Dans-MacBook-Pro:MyProj dan$ pwd

/Users/dan/GitHub/MyProj

Dans-MacBook-Pro:MyProj dan$ vagrant up

Bringing machine 'default' up with 'virtualbox' provider...

==> default: Box 'hashicorp/precise64' could not be found. Attempting to find and install...

    default: Box Provider: virtualbox

    default: Box Version: >= 0

==> default: Loading metadata for box 'hashicorp/precise64'

    default: URL: https://vagrantcloud.com/hashicorp/precise64

==> default: Adding box 'hashicorp/precise64' (v1.1.0) for provider: virtualbox

This will automatically download and boot any boxes I need that are specified in Vagrantfile. When the command is complete, my Vagrant machines are up and running.

4 - Vagrant SSH

Although Vagrant has support for RDP and PowerShell for connecting to a particular box, it still works best when using ssh. Up until recently, even Windows machines needed ssh installed and configured in order for a user to connect to them.

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Here, I use vagrant ssh to connect to my newly created project:

Dans-MacBook-Pro:MyProj dan$ vagrant ssh

Welcome to Ubuntu 12.04 LTS (GNU/Linux 3.2.0-23-generic x86_64)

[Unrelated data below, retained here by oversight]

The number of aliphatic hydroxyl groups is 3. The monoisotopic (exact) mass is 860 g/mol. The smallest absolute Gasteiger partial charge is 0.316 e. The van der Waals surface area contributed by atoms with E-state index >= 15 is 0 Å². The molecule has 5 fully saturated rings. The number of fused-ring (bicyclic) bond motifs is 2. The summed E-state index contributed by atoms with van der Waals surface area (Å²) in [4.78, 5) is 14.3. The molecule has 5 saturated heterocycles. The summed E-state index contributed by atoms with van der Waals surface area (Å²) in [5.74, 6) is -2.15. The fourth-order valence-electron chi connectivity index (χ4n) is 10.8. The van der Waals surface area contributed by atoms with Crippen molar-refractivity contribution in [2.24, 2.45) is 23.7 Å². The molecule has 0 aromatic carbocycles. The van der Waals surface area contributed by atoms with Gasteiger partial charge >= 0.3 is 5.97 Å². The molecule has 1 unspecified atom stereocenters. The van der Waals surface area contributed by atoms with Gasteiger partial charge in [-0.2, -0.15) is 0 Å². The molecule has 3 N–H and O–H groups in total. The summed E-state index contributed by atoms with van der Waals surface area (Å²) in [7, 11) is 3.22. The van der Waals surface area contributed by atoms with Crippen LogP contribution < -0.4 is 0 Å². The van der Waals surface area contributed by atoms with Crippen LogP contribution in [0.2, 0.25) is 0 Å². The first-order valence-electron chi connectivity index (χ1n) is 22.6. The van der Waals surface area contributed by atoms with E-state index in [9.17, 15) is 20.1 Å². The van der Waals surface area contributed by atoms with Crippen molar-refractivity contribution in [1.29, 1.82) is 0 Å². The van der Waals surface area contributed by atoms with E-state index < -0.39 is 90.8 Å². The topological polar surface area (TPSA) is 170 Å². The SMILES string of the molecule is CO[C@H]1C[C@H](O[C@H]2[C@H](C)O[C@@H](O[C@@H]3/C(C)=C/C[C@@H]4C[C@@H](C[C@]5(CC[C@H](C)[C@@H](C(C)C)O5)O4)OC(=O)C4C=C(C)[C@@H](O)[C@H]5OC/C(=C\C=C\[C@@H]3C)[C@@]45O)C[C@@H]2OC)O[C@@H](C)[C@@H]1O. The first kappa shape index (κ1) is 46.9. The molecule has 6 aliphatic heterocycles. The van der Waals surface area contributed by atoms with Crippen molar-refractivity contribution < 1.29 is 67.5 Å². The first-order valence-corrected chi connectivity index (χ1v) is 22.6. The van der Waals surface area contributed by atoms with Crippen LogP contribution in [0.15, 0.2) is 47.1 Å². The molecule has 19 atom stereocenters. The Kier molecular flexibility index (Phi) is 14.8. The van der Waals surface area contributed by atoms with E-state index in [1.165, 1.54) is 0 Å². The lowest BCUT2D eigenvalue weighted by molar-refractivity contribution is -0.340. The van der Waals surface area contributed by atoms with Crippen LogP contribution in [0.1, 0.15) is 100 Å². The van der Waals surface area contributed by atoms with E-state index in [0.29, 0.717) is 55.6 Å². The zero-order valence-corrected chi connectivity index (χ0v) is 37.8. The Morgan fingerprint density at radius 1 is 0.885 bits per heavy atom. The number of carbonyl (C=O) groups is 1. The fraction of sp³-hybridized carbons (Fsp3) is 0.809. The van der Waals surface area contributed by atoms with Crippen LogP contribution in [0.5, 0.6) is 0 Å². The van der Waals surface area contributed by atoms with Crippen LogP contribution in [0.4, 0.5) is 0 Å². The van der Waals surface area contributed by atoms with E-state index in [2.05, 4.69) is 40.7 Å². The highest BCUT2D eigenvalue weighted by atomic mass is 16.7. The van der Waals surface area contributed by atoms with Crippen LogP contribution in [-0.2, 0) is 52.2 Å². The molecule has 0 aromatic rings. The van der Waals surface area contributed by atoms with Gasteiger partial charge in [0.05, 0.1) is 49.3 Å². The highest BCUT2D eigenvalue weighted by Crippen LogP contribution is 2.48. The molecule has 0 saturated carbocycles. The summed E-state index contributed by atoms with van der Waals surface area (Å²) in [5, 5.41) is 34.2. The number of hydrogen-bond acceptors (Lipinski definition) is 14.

* Documentation:  https://help.ubuntu.com/

New release '14.04.5 LTS' available.

Run 'do-release-upgrade' to upgrade to it.

 

Welcome to your Vagrant-built virtual machine.

Last login: Fri Sep 14 06:23:18 2012 from 10.0.2.2

 

vagrant@precise64:~$

As you can see, my command prompt changed to “precise64” which is the name of the box I am using in this project. I can now run any command on this box.

5 - Vagrant Destroy

Last but not least, the most destructive of all the Vagrant commands, vagrant destroy. I am sure you can guess what this does – destroys your environment. In my experience, I use this quite a lot when testing out configurations in a Vagrantfile. For instance, let’s say I make a change in Vagrantfile but I do not like the outcome. To get my environment back to a clean slate I can use vagrant destroy, which will simply wipe out all my virtual machines that Vagrant was using. If I add the –f option, Vagrant will not prompt me for confirmation before destroying.

Dans-MacBook-Pro:MyProj dan$ vagrant destroy -f

==> default: Forcing shutdown of VM...

==> default: Destroying VM and associated drives...

Keep in mind, even while using vagrant destroy, the actual boxes I downloaded in my particular project I still have locally, so if I were to use vagrant up again, it will not have to download them again from the Vagrant Cloud.

Topics: IT insights

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THIS POST WAS WRITTEN BY Dan Franciscus

Dan Franciscus is a systems engineer and VMware Certified Professional (VCP) specializing in VMware, PowerShell, and other Microsoft-based technologies. You can reach Dan at his blog (http://www.winsysblog.com/) or Twitter at @dan_franciscus.